Before any alterations are made to the channel of a stream, a fresh channel must be cut to divert the flow of water. This is especially necessary when the stream or river flows through several properties. A temporary stoppage of water in one garden might mean a flood in the garden of the owner above you and a drought in the site below, and probably some bad language in both!
An existing pond may present a problem to a new owner, especially if it has been neglected. If there is no bottom outlet, the pond can be emptied by means of a hose used as a siphon. This is placed right under the water until it is full. One end is then carefully moved to a drain or soak away at a lower level than the bottom of the pond. When the pond is empty, all refuse and rubbish can be cleared, the walls beaten and battered back into shape, and fresh water run in. Suitable planting can then be done, using Willows, Irises, Water Forget-me-nots,and ornamental-leaved plants such as Gunneras.
An informal pool, made by artificial means, needs as much care in design as any formal pool. All irregularities in outline should be beautiful, and intentional, not erratic. An arrangement of rock work, or generous planting, at the margin is usually more satisfactory than a plain grass edging. One advantage of the informal pool is that it can often be employed in an odd corner where formal lines would not be in keeping with the general design.
The construction of an informal pool is much the same as for an artificial pool, but when making alterations to a natural supply it must be seen that the subsoil through which the water is diverted is clay. If this is not so then either clay must be imported or artificial concrete containers made in the same way as for artificial formal pools.
The wall fountain provides a simple way of introducing water to the garden of limited dimensions. It can equally well be employed in the larger garden. The main features are a basin from a few inches to a foot high from the ground, and some object fixed to the wall through which the water is projected. Innumerable good designs are offered by garden ornament makers. Some are ornate, others simple. The basin may be semi-circular, square or octagonal. In these very formal features artificial colouring may be introduced quite successfully. Coloured tiles or a tinted interior to the basin are charming and brighten an otherwise dull corner. In the grey town garden they make a special appeal. Formal clipped shrubs in boxes or tubs are often associated with a wall fountain, one on each side. They add a touch of green to what might otherwise be rather severe.
Jet fountains are usually associated with formal pools rather than informal. Perhaps the commonest design is the central, single jet. This may rise from the water surface or from an ornamental figure or sculptured design raised above the water surface in the centre or on one bank. The proportion of a fountain jet to the width of the pool is important and the installation of a fountain spray that constantly splashes over on to the pathway is a thing to be avoided. Also it is not wise to place a fountain where there is much wind, likely to carry the spray to surrounding paths or grass.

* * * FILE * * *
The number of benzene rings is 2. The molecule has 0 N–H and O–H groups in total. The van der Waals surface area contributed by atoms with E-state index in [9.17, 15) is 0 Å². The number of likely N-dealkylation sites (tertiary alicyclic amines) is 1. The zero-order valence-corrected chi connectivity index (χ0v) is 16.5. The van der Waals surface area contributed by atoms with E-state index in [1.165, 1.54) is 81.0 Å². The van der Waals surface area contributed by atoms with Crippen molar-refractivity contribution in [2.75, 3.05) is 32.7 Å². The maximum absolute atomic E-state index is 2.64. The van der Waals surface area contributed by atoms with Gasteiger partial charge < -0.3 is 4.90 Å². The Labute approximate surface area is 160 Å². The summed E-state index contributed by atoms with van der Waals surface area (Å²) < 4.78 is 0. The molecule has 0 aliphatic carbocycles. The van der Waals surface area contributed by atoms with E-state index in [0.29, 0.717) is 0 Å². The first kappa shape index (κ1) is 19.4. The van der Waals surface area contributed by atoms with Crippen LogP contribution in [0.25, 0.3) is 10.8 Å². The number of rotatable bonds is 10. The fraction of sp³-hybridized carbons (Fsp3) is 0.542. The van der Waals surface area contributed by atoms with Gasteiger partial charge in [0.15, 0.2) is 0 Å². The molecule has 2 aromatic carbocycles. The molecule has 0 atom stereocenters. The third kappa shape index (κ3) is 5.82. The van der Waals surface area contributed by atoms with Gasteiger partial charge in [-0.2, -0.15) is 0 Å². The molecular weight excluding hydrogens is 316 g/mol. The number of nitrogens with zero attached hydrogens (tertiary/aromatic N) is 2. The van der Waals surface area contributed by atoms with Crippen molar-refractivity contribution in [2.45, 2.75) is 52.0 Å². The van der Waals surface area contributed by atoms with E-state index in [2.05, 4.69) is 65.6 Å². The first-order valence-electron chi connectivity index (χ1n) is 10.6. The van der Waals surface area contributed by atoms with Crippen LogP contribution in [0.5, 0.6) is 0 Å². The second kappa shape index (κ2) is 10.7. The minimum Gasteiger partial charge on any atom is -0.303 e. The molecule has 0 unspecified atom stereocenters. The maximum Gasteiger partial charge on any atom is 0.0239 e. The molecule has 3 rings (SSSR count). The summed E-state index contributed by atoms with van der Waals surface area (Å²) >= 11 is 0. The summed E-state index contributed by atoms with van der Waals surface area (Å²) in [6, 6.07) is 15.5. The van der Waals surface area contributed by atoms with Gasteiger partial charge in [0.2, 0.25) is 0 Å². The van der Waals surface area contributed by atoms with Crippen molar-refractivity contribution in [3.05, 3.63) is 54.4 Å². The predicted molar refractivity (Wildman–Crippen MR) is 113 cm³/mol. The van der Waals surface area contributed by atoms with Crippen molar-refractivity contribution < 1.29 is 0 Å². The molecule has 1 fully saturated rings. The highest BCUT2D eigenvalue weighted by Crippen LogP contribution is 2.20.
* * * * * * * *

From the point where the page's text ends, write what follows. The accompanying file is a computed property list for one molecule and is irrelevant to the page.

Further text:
The construction of formal water features is as follows: Dig a hole the required size and roughly the required shape. A pool 3 ft. deep should be not less than 6 ft. in diameter. For general purposes 2 ft. 6 in. is deep enough. This will be sufficient for most of the garden.
Slope the walls slightly outwards at the top. This allows for the expansion of freezing water without cracking the walls. Remember to excavate sufficiently to allow for the thickness of the walls and bottom.
Ram the sides and bottom firm, especially the bottom, to form a solid foundation. The next step is to prepare concrete. Two parts of sharp sand with one of cement is a good proportion for small pools.
If theis fairly heavy, and makes a good natural foundation the bottom can be 4 in. and the walls 3 in. thick for a pool not exceeding 400 gallons capacity. 1 cubic ft. of space takes 6-1/2 gallons of water.
As the pool increases in size so the thickness of the walls should increase. Pools of more than 500 gallons capacity need a second foundation. This is made by mixing two parts sand, one part cement and four parts of broken bricks. This is used for half the thickness of the foundations, the finishing half being a mixture of equal parts of sand, Portland cement and 3/4 in. chippings (granolithic).
For battered walls the concrete should be dry enough to hold together, but straight walls will need the concrete of a creamy consistency, run in between boards. The constituents of the concrete must be thoroughly mixed in the dry state first, otherwise the mixture will brobably be porous. The best plan is to build the bottom and the walls at one time, and if possible complete the whole job without a break. Arrange for inlet, outlet and fountain pipes as the work proceeds.